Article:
Job Hunting

The Kindest Cuts

Why would anyone reduce their own pay? To share the pain.
Alix StuartJune 7, 2002

Kforce Inc. CFO Bill Sanders had a $350,000 salary coming to him this year under a three-year employment contract, no questions asked. But after the Tampa-based specialty staffing company suffered a $12.1 million net loss, a 23 percent revenue plunge, and persistent stock-price weakness in 2001, he reassessed his entitlement. “The bottom line is that we were asking employees to take no bonuses and no raises,” says Sanders. As managers, “we felt we had to take at least as much of a hit” as those stakeholders.

So in a January memo, which informed employees that salaries were being frozen and bonuses all but eliminated, Sanders also announced that he and his boss, CEO David Dunkel, had accepted 25 percent cuts in their base salaries, which automatically slashes their 2002 bonus potential by 37.5 percent. While a grant of restricted stock could help ease the pain for them–along with a handful of other Kforce executives choosing similar cuts–that’s hardly money in the bank. Indeed, the stock’s recent $5.25-a-share trading price must soar to $10 by next October for the executives to break even. Based on projections, says Sanders, “this was a meaningful reduction in compensation.”

Of course, plenty of CFOs at struggling companies continue drawing higher pay, contractually or otherwise. Indeed, some profit handsomely from sticking with their companies in tough times. A $1.5 million bonus and a $1 million share grant under terms of his December 2000 contract made General Motors Corp. CFO and vice chairman John Devine the highest-paid GM executive in his first year at the carmaker, for example. (With salary, Devine raked in more than $4 million.) Further, it may be argued that finance chiefs work harder in lean years, and thus should earn more pay.

Still, more than a few finance chiefs do take one for the team. At such recession-battered companies as Acxiom Corp., Agilent Technologies Inc., and Tektronix Inc., finance executives agreed to reductions of 10 percent to 25 percent in contracted salaries for parts of 2001 and 2002. Meanwhile, the executive team of medical-equipment maker Baxter International Inc. sharply reduced its bonus pool as part of a formal plan to acknowledge management regret for a faulty dialysis product that caused the deaths of more than 50 patients worldwide. Overall, according to Mercer Human Resource Consulting’s recent survey of 350 large companies’ proxy statements, base salaries declined for 4.8 percent of CFOs with at least two years’ tenure last year, while 54 percent had smaller bonuses.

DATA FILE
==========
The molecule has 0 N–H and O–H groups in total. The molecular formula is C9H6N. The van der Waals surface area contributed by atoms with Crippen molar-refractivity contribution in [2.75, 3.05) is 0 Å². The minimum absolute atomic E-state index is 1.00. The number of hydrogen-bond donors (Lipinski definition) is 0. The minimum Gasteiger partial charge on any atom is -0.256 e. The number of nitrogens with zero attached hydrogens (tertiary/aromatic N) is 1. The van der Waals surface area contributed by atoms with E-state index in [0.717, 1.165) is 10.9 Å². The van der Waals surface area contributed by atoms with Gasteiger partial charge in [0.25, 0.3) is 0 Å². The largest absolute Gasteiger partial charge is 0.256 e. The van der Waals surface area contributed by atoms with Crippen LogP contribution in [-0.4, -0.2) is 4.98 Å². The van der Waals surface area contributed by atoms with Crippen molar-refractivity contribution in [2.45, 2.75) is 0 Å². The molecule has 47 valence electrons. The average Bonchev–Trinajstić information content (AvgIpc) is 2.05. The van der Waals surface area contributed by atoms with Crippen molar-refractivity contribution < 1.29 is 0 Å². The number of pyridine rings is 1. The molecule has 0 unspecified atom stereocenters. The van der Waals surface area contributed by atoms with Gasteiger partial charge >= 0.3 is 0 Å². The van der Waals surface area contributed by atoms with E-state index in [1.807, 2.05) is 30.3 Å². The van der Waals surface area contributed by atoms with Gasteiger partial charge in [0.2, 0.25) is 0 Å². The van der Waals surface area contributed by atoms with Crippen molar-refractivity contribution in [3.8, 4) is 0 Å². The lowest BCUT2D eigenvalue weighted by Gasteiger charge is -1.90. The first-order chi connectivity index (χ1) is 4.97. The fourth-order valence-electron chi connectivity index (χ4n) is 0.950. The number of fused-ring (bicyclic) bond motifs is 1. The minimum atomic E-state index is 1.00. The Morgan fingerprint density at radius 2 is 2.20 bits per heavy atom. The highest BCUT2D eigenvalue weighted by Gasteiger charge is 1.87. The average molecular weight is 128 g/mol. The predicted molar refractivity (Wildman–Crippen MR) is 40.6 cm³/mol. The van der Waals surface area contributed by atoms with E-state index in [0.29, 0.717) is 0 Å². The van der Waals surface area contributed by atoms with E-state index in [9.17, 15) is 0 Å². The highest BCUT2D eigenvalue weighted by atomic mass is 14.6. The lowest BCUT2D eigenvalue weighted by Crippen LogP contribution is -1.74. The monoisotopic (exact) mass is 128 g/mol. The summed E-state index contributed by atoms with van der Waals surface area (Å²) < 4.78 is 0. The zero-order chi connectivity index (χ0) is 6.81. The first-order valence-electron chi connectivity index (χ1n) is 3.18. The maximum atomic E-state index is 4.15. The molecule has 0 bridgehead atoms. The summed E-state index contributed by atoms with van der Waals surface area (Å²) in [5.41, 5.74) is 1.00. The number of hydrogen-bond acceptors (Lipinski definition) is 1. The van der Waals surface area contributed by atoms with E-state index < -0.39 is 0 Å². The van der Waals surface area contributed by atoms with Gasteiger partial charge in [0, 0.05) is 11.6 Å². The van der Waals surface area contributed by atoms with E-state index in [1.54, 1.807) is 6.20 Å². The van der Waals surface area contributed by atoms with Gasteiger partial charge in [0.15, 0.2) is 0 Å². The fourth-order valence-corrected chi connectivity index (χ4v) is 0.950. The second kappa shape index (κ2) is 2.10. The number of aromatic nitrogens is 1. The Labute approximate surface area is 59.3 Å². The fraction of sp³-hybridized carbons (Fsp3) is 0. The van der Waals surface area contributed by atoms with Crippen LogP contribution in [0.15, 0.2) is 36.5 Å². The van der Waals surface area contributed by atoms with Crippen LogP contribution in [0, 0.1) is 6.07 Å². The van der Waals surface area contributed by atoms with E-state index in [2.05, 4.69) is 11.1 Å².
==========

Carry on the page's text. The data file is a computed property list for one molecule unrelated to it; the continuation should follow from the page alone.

Symbolic Sacrifice

In practical terms, companies don’t save much by docking executive pay, and the stock price generally doesn’t get a dramatic boost. So what’s the benefit?

“It’s all symbolic,” says Peter Oppermann, senior executive compensation specialist at Mercer, who has recently helped five companies design executive pay reductions. “It at least gives employees the impression, and rightly so, that the senior management is not being enriched at the expense of lower-level employees; that they’re all suffering the same.”

Sanders says the Kforce pay memo, which accompanied a press release detailing management’s intention to align itself with shareholder interests, prompted several admiring calls from bankers and securities analysts who said they were impressed with management’s sympathy for workers and investors. Employees reacted positively, too, he says, “because they said it showed we were sharing in the pain.”

Other finance executives have found reducing their own pay to be an effective first step toward solving such thorny compensation problems as underwater stock options. Last summer, 80 percent of employees at San Jose­based Redback Networks Inc., a telecom subscriber­management equipment maker, held options that were out of the money, reflecting the fact that the stock price plummeted from a March 2000 high of $191.03 to around $5 last August.

To make a start at recreating the upside potential that had existed in the early days, CFO Dennis Wolf helped chairman Pierre Lamond craft a two-pronged plan. They first lowered the strike price of outstanding options, then allowed workers to swap cash pay for additional options at an even lower strike price. The two executives feared causing widespread defections by forcing a salary cut on employees, so they tried persuasion by example: between August and March, the CFO and other top managers swapped 20 percent of their contracted salaries for options vesting this coming August. That helped convince about 1 in 10 workers to participate in the plan with them.

The $400,000 saved through the program barely makes a dent in the company’s $42 million annual operating budget, and the stock price has since further fallen toward $2 a share. Still, “we’ve been able to retain all the people we wanted to,” says Wolf. “And our expectation is that we’re not going to be at this stock price a year from now, and that people will make some serious money on this.”

Companies lowering executive pay sometimes find ways to minimize the effect on personal cash flow. Sanders was able to shift some of his deferred compensation into current pay, for example. And both Kforce and Redback confined their salary cuts to a preannounced period, assuring affected employees that future raises and bonuses would be based on original salaries.

For maximum effect on employee morale, Mercer’s Oppermann suggests emphasizing the cash salary hit that executives of struggling companies are taking. Top managers don’t make much impact when they say, “Gee, I’m not getting any options this year,” he says. “Some employees will look at that and say, ‘Big deal; neither am I.’”